HASD teacher a Grammy finalist

Sheehan makes short list for 2019 Music Educator Award

Scott Sheehan, Hollidaysburg Area High School Director of Bands and music department chairman, is among 10 finalists for the 2019 Grammy Music Educator Award. Courtesy photo

A Grammy Award is within grasp for a local music teacher.

Scott Sheehan, Hollidaysburg Area High School Director of Bands and music department chairman, is among 10 finalists for the 2019 Grammy Music Educator Award.

Each year the Recording Academy recognizes teachers who make a lasting impact on students and music education.

The Recording Academy and the Grammy Museum selected the finalists from more than 2,800 initial nominations from all 50 states.

The winner will be announced during Grammy Week 2019, which is scheduled to start Feb. 6.

“I am extremely honored and humbled to receive this recognition,” Sheehan said Wednesday.

If Sheehan wins, he will be flown to New York to attend the 61st annual Grammy Awards and will take home a $10,000 prize. If he does not win, he is nonetheless promised a $1,000 prize, and the school will receive a matching grant.

“I am very blessed to work with amazing students and colleagues and have friends and family who support me with all that I do,” Sheehan said. “I believe that music changes lives for the better, and I am very committed to making sure all children have access to a quality music education that is relevant and meaningful.”

Sheehan, 44, is a Cresson native and Penn Cambria High School alumnus. He earned bachelor’s degrees in music education and music marketing from Clarion University and a master’s degree in music education from Penn State University.

Sheehan has been teaching at Hollidaysburg Area since 2005, and the music program has become renowned.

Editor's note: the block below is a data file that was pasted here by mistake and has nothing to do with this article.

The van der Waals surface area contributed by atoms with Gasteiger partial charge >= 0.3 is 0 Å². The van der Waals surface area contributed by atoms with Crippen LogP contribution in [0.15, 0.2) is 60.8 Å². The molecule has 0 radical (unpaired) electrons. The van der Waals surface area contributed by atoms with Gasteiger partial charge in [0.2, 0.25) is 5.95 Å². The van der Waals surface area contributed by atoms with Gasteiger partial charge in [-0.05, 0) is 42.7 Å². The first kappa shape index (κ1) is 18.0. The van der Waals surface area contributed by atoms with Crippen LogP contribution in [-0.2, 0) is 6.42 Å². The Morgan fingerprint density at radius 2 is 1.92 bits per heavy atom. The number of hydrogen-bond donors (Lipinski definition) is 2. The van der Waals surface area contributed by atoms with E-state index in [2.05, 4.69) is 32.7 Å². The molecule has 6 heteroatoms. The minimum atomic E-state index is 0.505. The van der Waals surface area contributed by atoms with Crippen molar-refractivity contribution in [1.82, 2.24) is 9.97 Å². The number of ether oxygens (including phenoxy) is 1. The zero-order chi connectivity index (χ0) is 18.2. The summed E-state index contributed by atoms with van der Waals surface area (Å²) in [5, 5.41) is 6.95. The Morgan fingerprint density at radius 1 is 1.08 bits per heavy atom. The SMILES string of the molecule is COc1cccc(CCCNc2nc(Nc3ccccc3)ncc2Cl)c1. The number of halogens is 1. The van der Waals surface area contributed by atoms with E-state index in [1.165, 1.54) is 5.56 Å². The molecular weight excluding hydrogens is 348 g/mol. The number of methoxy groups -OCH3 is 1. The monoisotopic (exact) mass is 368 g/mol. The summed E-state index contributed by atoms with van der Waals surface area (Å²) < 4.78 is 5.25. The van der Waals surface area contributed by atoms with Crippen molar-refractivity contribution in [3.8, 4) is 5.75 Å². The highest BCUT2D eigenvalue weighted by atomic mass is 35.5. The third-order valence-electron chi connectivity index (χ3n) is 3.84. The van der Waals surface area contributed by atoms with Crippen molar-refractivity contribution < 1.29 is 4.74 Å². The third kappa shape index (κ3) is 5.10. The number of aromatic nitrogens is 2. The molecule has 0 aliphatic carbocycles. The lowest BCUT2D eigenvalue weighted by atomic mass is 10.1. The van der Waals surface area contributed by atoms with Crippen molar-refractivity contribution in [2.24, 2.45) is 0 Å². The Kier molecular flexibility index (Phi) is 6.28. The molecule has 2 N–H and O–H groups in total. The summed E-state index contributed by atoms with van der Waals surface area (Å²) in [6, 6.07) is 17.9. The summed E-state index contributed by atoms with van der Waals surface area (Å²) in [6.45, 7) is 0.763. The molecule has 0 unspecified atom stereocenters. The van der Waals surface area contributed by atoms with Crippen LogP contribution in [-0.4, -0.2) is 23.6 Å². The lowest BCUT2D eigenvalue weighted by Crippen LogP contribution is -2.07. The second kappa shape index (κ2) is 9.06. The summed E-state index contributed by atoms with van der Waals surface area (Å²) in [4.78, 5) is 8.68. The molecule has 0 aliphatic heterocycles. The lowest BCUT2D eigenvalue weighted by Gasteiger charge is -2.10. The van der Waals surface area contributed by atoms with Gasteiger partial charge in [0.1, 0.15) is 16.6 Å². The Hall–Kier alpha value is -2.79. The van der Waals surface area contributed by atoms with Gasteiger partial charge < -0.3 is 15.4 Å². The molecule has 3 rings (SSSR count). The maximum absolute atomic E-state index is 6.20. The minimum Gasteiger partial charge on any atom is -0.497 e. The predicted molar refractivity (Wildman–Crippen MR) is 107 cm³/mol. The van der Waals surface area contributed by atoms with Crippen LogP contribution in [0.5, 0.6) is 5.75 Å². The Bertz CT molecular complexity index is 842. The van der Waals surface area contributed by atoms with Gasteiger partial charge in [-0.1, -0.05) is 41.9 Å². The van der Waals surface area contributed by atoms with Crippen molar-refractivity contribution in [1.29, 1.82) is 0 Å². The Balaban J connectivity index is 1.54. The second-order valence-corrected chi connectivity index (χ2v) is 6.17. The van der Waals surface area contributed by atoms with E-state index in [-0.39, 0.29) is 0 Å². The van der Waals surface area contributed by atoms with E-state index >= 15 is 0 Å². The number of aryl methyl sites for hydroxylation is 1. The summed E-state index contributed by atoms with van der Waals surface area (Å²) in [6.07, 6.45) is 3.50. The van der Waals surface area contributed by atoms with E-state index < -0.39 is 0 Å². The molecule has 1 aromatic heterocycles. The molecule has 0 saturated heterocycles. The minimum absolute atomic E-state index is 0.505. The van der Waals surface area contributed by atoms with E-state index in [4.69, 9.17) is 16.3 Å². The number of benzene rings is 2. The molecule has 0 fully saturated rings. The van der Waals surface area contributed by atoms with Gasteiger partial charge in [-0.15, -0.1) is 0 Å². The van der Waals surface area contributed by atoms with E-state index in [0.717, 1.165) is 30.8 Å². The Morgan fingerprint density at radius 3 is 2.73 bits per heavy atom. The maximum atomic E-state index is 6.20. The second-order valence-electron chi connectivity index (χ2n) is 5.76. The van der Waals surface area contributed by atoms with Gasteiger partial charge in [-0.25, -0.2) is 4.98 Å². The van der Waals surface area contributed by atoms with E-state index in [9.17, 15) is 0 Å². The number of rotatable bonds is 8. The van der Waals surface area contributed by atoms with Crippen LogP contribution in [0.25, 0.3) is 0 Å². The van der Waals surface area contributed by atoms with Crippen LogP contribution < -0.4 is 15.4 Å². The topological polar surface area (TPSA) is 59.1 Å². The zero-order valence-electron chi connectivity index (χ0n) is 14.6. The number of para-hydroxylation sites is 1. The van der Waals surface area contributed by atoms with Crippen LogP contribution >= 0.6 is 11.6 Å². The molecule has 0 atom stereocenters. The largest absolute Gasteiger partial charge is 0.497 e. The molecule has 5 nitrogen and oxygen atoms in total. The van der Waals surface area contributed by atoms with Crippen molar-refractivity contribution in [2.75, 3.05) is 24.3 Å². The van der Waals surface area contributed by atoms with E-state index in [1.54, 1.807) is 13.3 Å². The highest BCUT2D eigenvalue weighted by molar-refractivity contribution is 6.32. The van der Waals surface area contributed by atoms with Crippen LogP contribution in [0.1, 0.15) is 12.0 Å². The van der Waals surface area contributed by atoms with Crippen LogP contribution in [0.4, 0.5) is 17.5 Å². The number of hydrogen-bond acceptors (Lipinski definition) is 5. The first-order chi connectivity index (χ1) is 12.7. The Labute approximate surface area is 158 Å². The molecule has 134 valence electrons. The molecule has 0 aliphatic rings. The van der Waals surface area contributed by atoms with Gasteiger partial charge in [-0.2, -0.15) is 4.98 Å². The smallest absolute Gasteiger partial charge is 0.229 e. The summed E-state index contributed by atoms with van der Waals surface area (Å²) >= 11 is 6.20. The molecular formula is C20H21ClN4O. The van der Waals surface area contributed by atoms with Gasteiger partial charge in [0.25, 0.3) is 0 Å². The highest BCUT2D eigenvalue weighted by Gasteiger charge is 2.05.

For the past seven years, Hollidaysburg has been named one of the Best Communities for Music Education in the United States by the National Asso­ciation of Music Merchants Foundation.

Now, former students of Sheehan are propelling him along his Grammy journey, starting with Rachel Kaneshiki, who nominated him in February when the Recording Academy opened nominations.

Sheehan said he was surprised and thankful to Kaneshiki for nominating him, and he advanced through the first round of 2,800 nominees.

A written survey determined the top 200 quarter-finalists. After that, candidates were asked to submit a resume and respond to eight questions in the form of videos. They were also asked to share an eight-minute, unedited video of their teaching.

For the videos, Sheehan gained help from a former saxophone student with experience on the high school TV production team.

Preston Shoemaker, 19, said he was thrilled to help Sheehan with the video submission process.

“Mr. Sheehan’s impact on students is monumental,” Shoemaker said.

“He is always there for everybody. I went from being just another musician in the class to becoming an all-state musician playing at Carnegie Hall in New York, all because of Mr. Sheehan and the Hollidaysburg music department.”